Tuesday, June 02, 2009

Console Post Of The Week: E3

Here's a reference chart to help you quickly see what was covered in each press conference:

A quick legend:
--games in yellow are exclusives.
--games with an * are not coming out until 2010 or later.

Sorry that I can't make that large enough to read without clicking on the image (which means you may need to follow along in a separate window), but there was just too much information to include. And I apologize in advance for whatever I've left out, because I'm sure there's something.

Now that we see the big picture at a glance, let's dig in deeper.

First off, both Microsoft and Sony now have their own motion sensing hardware. Natal (Microsoft) seems to be fairly early in development and uses cameras to detect motion (no controller at all). Playstation Motion uses a controller and a camera, and seems to be much further along.

Both of these devices have the same problem--gaining developer support to become more than a niche product. Motion control took off for Nintendo because Wii Sports was absolutely the perfect demonstration of the technology. Perfect. And both the controller and the demonstration program shipped with every Wii.

Microsoft and Sony are in a far different position, and it remains to be seen whether either piece of hardware will gain traction.

Nintendo also seems to be in better position with regards to Wii MotionPlus, because multiple developers have both announced support and bundled the controller add-on with upcoming games.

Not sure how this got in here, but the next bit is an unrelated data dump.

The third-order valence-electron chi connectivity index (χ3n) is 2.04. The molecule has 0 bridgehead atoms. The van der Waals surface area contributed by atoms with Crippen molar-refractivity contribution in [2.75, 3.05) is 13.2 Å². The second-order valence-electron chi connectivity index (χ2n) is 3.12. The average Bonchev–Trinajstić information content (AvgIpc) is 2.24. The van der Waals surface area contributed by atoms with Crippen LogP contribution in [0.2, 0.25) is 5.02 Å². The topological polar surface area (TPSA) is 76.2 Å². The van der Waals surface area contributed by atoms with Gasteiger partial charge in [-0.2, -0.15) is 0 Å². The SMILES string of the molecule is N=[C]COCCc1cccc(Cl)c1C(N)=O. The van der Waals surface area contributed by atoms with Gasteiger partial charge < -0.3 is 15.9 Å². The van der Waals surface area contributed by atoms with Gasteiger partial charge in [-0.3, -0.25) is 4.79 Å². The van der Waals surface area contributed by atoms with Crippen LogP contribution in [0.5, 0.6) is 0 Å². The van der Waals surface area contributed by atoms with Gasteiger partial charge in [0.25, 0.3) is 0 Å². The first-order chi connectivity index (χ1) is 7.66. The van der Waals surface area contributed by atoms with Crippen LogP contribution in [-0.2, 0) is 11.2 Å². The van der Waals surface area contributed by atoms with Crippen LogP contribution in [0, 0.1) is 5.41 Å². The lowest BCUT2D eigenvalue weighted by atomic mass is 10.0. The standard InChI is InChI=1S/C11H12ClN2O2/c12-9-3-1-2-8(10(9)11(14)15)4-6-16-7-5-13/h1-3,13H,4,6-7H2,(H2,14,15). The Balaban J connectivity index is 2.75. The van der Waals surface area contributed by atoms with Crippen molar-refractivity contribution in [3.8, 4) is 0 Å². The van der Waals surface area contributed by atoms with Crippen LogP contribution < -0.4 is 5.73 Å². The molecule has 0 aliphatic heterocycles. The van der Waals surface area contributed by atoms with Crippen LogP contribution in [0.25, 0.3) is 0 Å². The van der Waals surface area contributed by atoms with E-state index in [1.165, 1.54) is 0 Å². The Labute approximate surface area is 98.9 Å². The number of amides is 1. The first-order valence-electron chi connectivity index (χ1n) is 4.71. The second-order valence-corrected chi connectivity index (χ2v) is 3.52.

Second, everyone seems to be standing pat on price, at least for now. Sony actually did well in terms of their presentation, but they cut themselves off at the knees (again!) in terms of price. The PSP GO is launching at $249, almost 50% more than the cost of the Nintendo DSi.

Damn, have you Sony executives learned NOTHING?

There was also no announcement of a price reduction for the PS3, so maybe we do have a chance of a $100 reduction being announced in September (which might still allow them to hit their target of 30% growth). But without a price reduction, the game announcements didn't have the impact they could have.

Sony acts like a character in a Charlotte Brontë novel--they seem to think they have an entire lifetime to seize the moment.

Third, on the console side, it's amazing how thin both Microsoft and Sony are in terms of first-party exclusives shipping this year. Microsoft has Forza 3 and Halo: ODST. Sony has Uncharted 2: Among Thieves and possibly MAG (although I'll be surprised if MAG actually ships this year).

Damn, that's not much.

And while Nintendo has more titles, I'm not sure they're really doing any better. Wii Fit Plus will print money, but in a gaming sense, none of us care. WarioWare DIY is an interesting idea, but it's more of a tookit, seemingly. So really, we're left with New Super Mario Bros. and Wii Sports Resort.

In total, that's all kind of depressing.

Microsoft's clear advantage this year was the social networking space, as well as significantly improving their video on demand options. Sony has talked about making Home into a social hub, but really, Microsoft is the company actually doing that.

Microsoft also did an excellent job of parrying. The two biggest exclusive third-party franchises on the PS3 (Final Fantasy series and Metal Gear Solid) are no longer exclusive (Final Fantasy had been previously announced). They countered the motion-sensing controller of the Wii (although it looks a long way from being available).

As far as Sony and Nintendo, they both generated a degree of excitement, but they didn't touch all the bases as well as Microsoft did.

This is running long and I'm really beat, so I'm stopping here.

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